The film is dedicated to the memory of John Hurt and Jean Rochefort. Gilliam had chosen both to play Don Quixote in past versions, and both died before the film was completed. After eight attempts since 1989, production finally wrapped in June 2017; it has been called the most cursed film in cinema history! Gilliam started working on the film in 1989, but was unable to secure funding until 1998, when it entered full pre-production with a budget of $32.1M (w/o American financing), w/ Rochefort as Quixote, Johnny Depp as Toby, and French actress Vanessa Paradis (Depp’s ex-wife) as the female lead. Shooting began in 2000 in Navarre (the Basque region of Spain), but a significant number of difficulties, such as floods destroying sets and equipment, Rochefort leaving due to illness, and problems obtaining insurance for the production led to a sudden suspension of the production, and then cancellation. The original production was the subject of the documentary Lost in La Mancha (2002).
If you’re going to play with Quixote you really got to play with Quixote. And those were windmills that came along. Those were giants, they killed us once but we’re going to come back. Everybody says ‘Oh, forget about it, put it in the past. Move on.’ No, I won’t because that all sounds so reasonable and I don’t think films should be reasonable. The business we’re in is about exciting people, stimulating people, doing things, changing them, outraging them — it’s not a reasonable business. Especially when you’re spending the gross national product of a country to make a silly movie — this is not reasonable.
-Gilliam, on finishing this movie
 This movie is weird and wonderful. Adam Driver is absolutely hilarious. The scenery is fantastic. It’s like a story within a story within a commercial within a movie. It’s creative and wacky and fun.
 A metaphor. An analogy. An intricate story that blends fantasy and real, history and present, fact and fiction. […] It is similar to films such as Holy Motors (2012), The Imaginarium of Doctor Parnassus (2009), Birdman or (The Unexpected Virtue of Ignorance) (2014), so if these ring a bell, please give this film a chance.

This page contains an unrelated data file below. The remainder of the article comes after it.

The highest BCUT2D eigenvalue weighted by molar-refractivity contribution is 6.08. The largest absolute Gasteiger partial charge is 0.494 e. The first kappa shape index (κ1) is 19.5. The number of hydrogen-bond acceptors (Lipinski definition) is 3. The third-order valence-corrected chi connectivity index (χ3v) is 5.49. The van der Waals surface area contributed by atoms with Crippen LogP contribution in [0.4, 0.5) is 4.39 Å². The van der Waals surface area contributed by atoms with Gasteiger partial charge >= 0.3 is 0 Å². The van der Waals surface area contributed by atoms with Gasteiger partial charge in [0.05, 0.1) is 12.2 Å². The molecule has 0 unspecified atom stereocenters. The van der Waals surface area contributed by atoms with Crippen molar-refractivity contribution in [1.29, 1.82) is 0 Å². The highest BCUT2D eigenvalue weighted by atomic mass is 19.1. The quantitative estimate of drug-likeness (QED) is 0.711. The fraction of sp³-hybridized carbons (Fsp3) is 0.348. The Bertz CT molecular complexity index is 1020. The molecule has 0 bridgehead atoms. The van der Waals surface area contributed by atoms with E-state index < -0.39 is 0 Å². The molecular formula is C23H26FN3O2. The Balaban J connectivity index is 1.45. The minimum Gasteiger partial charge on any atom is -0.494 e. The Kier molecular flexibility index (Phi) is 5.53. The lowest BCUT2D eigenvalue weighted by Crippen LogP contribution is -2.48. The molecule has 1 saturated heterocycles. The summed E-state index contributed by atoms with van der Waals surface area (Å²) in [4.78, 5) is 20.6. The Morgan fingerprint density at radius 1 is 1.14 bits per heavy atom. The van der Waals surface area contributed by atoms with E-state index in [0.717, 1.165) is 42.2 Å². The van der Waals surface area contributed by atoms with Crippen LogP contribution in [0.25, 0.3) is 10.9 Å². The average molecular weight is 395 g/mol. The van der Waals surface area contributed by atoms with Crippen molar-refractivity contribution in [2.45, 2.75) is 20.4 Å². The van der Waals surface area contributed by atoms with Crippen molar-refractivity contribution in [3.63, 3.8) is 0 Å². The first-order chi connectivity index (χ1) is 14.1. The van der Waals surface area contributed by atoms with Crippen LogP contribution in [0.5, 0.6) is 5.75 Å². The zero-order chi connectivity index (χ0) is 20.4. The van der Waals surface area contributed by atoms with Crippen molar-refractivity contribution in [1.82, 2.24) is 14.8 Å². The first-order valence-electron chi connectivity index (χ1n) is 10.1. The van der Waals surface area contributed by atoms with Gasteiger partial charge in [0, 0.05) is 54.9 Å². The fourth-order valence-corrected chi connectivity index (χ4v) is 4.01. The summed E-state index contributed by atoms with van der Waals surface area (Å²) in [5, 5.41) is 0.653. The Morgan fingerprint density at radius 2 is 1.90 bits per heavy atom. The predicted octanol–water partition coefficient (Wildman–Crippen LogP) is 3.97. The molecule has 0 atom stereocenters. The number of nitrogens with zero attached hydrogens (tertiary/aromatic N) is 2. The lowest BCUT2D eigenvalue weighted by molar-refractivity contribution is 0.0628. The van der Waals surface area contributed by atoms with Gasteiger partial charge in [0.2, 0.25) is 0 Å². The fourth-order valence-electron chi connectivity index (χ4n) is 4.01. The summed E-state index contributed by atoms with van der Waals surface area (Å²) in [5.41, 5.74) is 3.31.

As visual art, the film is superb. But as a story, it is confusing. With all its bizarre references self-reflexivity, the central story becomes a side plot. It was visually beautiful, well-acted, great costumes and music, but thoroughly disjointed and confusing for much of the time. It had me thinking “this movie wasn’t made for an audience.”
 I can’t shake the feeling that the movie wants to be much more that how it ultimately gets on the road. It’s treading water and not making any progress. Does the movie simply want to be funny or does it also want to depict a kind of self-discovering process? Maybe both. But here you can already see the main problem. The movie can’t decide what it wants and as a result can’t transport it to the viewer.
When producer Jordan Peele first pitched “Black man infiltrates Ku Klux Klan” to Spike Lee, Lee thought it might be a Dave Chappelle skit, until Peele assured him the story was authentic. For Lee, the story was too outrageous to ignore. He had a few conditions for directing: incl. comedic elements, and drawing parallels w/ contemporary racial issues. When Lee was a young student at NYU Film School, he was so outraged that professors taught the 1915 movie Birth of a Nation (w/ no mention of its racist message or its role in the Klan’s 20th century rebirth). He made The Answer (1980) as a response; many professors took great offense and Lee was nearly expelled. Lee was saved by a faculty vote; after his success as a filmmaker, he became a professor there and also Artistic Director of the Graduate Film Department. The film is dedicated to Heather Heyer, a young/idealistic white woman who was killed in hit-and-run at the “Unite the Right” rally on August 12, 2017 in Charlottesville, VA. The film opened in the US on August 10, 2018 to mark the 1st anniversary of the rally/her death. Lee received a six-minute standing ovation at the Cannes Film Festival- wow! He also became the 2nd Black American to be nominated at the Academy Awards for producing, writing and directing in the same year.
Patrice: Are you down for the liberation of black people?
Ron: Power to the people.
Patrice: All power to all the people.
Ron: That’s right, Sista.